If an open file is deleted accidentally, it is possible to use lsof to recreate a copy of the file; provided this is done before the file is closed by the application holding it open.
If you have inadvertently removed a file from the filesystem it is still recoverable if the application using the file it still running. This is because the inode is still open and therefore the data blocks are still on the disk until the application closes the file or exits.
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Have you ever wondered what all the folders on the root (/) directory of the Linux filesystem are for? Which file goes into which directories and why are they saved in those directories? On this post, we’ll check out each folder and what purpose or function they serve for the operating system itself. Continue reading “The Linux Filesystem Explained”
Disks getting full on Linux is a common scenario any administrator have probably experienced. There are usually some large files in /var/log directory that can be compressed or deleted to save disk space. Have you ever experienced deleting a large log file and noticed that the disk usage remained the same ? It’s as if the file size usage is not released even though you’ve deleted it?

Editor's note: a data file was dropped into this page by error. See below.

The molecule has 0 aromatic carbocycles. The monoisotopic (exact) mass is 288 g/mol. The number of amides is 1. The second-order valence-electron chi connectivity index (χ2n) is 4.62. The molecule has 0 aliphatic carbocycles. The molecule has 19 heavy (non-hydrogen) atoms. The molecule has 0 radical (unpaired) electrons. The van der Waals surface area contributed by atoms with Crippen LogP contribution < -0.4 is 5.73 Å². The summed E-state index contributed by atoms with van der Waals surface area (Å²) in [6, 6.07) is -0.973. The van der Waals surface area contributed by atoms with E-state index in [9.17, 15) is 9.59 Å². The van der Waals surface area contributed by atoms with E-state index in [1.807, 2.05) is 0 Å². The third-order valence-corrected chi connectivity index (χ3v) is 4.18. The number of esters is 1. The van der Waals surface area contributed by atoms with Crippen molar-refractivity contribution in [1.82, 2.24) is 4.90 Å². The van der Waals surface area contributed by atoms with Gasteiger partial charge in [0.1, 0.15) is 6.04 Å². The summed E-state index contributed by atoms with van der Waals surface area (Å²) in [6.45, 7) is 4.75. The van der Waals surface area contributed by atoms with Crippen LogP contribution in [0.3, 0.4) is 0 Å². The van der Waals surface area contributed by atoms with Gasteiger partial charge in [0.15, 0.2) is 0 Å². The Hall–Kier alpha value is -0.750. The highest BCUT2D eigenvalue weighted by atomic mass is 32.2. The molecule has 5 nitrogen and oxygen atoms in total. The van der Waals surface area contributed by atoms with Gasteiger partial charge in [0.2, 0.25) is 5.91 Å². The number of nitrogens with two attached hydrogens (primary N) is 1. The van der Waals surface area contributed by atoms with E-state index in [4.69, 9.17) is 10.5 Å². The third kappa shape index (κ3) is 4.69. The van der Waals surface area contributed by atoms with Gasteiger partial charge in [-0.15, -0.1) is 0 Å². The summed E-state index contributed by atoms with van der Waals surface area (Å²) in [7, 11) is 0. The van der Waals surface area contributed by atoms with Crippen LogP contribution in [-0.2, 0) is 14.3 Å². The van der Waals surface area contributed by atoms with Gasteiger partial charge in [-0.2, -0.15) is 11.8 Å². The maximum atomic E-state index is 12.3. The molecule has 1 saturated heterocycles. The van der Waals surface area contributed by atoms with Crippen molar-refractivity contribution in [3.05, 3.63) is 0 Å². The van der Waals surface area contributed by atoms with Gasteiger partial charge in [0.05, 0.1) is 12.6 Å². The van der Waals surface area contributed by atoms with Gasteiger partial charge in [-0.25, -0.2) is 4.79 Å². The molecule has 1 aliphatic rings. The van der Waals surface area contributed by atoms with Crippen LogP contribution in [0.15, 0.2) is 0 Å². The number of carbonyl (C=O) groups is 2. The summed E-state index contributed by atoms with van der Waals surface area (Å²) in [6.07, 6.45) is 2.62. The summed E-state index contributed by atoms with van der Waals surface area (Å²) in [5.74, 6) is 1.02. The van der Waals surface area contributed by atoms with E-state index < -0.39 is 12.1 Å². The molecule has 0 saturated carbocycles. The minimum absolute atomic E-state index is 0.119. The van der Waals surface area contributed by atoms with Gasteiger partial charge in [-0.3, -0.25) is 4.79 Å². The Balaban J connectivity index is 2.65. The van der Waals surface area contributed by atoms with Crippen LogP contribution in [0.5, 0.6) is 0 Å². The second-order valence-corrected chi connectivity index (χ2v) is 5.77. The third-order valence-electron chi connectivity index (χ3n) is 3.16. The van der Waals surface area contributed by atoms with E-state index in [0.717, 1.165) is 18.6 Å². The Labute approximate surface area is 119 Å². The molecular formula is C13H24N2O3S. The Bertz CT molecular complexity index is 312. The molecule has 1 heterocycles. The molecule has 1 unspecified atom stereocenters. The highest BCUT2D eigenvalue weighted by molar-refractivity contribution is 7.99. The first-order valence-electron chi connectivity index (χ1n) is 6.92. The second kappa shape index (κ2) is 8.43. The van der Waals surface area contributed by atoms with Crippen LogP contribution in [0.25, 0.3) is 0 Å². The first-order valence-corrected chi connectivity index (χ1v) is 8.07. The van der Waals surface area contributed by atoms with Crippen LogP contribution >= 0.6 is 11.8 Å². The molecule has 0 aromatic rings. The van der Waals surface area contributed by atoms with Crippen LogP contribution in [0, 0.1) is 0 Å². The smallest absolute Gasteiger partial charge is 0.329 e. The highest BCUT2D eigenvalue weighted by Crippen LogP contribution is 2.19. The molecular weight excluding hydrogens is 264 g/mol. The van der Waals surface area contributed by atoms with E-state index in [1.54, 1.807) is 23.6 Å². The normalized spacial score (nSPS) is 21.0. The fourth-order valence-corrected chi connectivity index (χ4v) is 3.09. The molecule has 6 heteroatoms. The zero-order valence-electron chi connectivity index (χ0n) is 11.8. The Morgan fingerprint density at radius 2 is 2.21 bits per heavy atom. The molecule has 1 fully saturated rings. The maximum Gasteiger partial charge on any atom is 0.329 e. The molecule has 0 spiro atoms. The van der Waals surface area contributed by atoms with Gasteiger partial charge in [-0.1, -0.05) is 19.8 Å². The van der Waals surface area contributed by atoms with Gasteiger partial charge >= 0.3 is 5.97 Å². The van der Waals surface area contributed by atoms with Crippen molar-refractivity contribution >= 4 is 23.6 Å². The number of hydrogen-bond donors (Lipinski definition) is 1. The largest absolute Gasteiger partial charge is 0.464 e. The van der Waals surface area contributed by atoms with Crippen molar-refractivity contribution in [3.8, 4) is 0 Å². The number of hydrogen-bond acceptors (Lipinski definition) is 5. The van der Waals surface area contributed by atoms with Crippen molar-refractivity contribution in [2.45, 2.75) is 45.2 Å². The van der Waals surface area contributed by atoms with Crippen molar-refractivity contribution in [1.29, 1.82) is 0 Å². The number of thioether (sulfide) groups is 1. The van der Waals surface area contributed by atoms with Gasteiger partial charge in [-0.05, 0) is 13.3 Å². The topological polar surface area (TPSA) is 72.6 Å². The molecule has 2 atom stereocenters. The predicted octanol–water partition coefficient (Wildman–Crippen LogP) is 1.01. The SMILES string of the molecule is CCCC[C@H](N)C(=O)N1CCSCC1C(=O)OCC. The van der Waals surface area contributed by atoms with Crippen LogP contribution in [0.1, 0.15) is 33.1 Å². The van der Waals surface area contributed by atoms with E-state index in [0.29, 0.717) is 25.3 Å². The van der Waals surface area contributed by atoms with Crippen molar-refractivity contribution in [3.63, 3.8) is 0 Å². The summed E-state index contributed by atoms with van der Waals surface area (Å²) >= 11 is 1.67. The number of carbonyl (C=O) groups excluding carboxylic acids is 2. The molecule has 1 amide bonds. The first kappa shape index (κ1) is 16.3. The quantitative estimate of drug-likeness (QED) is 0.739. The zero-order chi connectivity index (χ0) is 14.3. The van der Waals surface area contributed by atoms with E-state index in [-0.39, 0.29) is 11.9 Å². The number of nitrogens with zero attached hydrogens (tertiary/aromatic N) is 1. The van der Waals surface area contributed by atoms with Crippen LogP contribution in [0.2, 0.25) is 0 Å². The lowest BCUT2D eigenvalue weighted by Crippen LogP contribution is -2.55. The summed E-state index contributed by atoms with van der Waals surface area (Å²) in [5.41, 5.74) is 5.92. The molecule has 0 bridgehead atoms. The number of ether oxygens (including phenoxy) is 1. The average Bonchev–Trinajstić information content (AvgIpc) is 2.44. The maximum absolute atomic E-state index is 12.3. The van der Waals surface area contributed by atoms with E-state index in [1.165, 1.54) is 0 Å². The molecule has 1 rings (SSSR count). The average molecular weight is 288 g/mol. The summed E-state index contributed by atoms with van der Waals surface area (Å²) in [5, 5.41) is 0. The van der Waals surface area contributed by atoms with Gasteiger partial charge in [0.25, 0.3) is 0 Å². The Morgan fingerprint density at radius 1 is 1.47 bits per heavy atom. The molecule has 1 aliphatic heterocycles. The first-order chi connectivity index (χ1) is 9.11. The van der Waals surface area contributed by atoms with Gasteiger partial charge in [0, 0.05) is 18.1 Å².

This scenario can happen if you deleted/renamed/moved an existing file that is currently in use by a running program. This usually happens on log files that are not rotated regularly and then when the file size becomes large, you deleted (or compressed) the file without even checking if it is in-use. Don’t worry, you can still recover your disk space as shown from the example below.
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